Demolition Day

Photo by R. Ragu

The Admiralty House, one of Chennai's few remaining fine old buildings, is being demolished. From The Hindu:
CHENNAI: The demolition of the Government House here, the oldest building on the Government Estate, has begun.

On Monday, workers were breaking the roof of the heritage building, commonly known as the Admiralty House, with giant hammers. The demolition will be completed in 40 days, according to an official of the Public Works Department, the custodian of the Estate properties. Some other buildings on the Estate will also be demolished, including the old MLAs’ quarters. The official says that as the buildings are vacated, they will be pulled down. The department hopes to complete the demolition of all the identified buildings by the end of next month.

The exercise is being carried out to facilitate the execution of the Rs. 200-crore Assembly complex project.

The government has selected a German-based architectural firm for the Assembly project. As per the present proposals, there will be two blocks – one housing the Assembly complex and offices of the Chief Minister and Ministers and the other accommodating offices of various government departments. While the first block will have ground and six floors, the second is likely to be a high-rise building, having a maximum of 20 floors. The government is planning to commence the construction of the proposed Assembly complex by September.

Till recently, the Government House building was occupied by the different wings of the Police department such as Crime Branch-Criminal Investigation Department (CB-CID) wing, the Economic Offences wing and Narcotics Intelligence Bureau-CID. The wings have been shifted to different places in the city. In the mid-1990s, the building, as a makeshift arrangement, even served as the headquarters of the Police department when the government undertook renovation of the DGP office building on the Marina, which is yet another heritage landmark. Till Independence, the Government House was the residence of Governors. For sometime, it also functioned as the MLAs’ hostel.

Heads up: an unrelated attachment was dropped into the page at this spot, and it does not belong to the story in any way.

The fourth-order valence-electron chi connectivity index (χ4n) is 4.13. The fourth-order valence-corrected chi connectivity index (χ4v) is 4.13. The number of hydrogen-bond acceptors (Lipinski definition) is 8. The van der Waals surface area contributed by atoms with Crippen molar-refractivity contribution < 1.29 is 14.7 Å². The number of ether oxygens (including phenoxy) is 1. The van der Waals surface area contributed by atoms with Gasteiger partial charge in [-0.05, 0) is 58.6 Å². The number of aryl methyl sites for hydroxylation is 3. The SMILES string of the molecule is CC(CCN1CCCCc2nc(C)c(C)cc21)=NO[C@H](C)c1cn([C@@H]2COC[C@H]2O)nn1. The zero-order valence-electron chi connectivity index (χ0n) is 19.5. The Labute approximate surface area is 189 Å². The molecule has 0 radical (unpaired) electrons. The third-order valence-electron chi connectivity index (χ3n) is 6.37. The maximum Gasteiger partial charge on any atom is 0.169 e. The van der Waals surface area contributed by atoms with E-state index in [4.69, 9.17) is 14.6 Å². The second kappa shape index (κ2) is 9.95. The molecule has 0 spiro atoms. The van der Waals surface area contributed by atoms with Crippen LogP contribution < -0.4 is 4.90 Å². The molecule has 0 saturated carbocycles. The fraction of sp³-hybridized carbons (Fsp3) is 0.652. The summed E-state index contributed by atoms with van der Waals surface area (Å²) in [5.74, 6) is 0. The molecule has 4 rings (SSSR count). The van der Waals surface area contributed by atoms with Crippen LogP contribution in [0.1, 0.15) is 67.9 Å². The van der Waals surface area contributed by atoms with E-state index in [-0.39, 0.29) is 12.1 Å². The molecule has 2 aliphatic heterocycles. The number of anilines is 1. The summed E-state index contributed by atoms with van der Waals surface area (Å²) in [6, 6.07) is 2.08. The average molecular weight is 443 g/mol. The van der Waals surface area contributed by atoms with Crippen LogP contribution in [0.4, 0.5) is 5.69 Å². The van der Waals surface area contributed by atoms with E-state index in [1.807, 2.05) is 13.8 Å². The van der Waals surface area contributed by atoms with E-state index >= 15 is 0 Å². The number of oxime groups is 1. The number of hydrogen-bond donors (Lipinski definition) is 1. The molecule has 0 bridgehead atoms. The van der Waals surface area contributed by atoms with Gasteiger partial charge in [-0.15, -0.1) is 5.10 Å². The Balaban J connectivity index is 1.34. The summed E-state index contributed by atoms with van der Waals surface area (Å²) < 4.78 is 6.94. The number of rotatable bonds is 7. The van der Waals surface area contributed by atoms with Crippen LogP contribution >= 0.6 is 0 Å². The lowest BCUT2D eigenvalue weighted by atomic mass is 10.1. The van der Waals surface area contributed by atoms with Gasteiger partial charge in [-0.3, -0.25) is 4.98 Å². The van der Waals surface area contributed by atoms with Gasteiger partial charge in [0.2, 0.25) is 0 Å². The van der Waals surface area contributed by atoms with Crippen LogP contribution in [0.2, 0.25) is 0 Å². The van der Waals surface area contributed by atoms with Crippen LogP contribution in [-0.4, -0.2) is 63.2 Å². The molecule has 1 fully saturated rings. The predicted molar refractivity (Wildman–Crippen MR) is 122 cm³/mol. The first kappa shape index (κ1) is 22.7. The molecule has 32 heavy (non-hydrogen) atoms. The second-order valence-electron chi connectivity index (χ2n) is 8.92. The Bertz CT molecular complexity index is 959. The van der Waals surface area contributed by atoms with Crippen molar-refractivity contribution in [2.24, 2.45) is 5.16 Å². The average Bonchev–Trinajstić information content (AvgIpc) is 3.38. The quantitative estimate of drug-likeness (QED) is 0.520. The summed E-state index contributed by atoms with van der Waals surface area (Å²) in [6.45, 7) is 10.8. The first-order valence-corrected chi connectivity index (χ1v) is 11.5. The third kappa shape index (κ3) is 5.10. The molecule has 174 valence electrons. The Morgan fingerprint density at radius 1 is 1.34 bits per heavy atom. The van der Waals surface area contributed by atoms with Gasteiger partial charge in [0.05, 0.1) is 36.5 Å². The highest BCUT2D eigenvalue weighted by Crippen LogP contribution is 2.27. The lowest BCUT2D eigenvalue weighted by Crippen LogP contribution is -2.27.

S. Muthiah, historian, wrote about the importance of the heritage monument on several occasions in The Hindu. In his column on October 29 last year, he wrote that after the French left the Fort St. George’s buildings in a shambles, Governor Thomas Saunders of the British East India Company in 1752 rented a house belonging to the wealthy Mrs. Antonia de Madeiros just across the Island from the Fort. On August 28, 1753 the Government of Madras bought the house for 3500 pagodas to serve as the Governor’s garden house. Only in 1947 did the Governor’s residence move to the present location in Guindy – Raj Bhavan.

9 comments:

Jillu Madrasi said...

Oh no! The last one you wrote about SS Vasan's house was even sadder.

Isabel said...

Such a shame! I love Chennai's old buildings.

Lucy said...

This does seem sad, for just another tower block...

Anil P said...

The old buildings give a feeling of continuity. In preserving them a city displays the passage of time.

Unless the heritage conservation is seen to be of value by politicians there's little chance of it succeeding, unless of course the citizens step up and protest.

freebird said...

Hi. I just came by from ltjg. I saw your address there. Now I'll go see your art page.

Jarrett said...

This sounds like urban planning in the west ... about 60 years ago ...

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AscenderRisesAbove said...

oh :( I would love to go in with a camera at least to keep photos of each and every floor and window and door

ascenderrisesabove.com/wordpress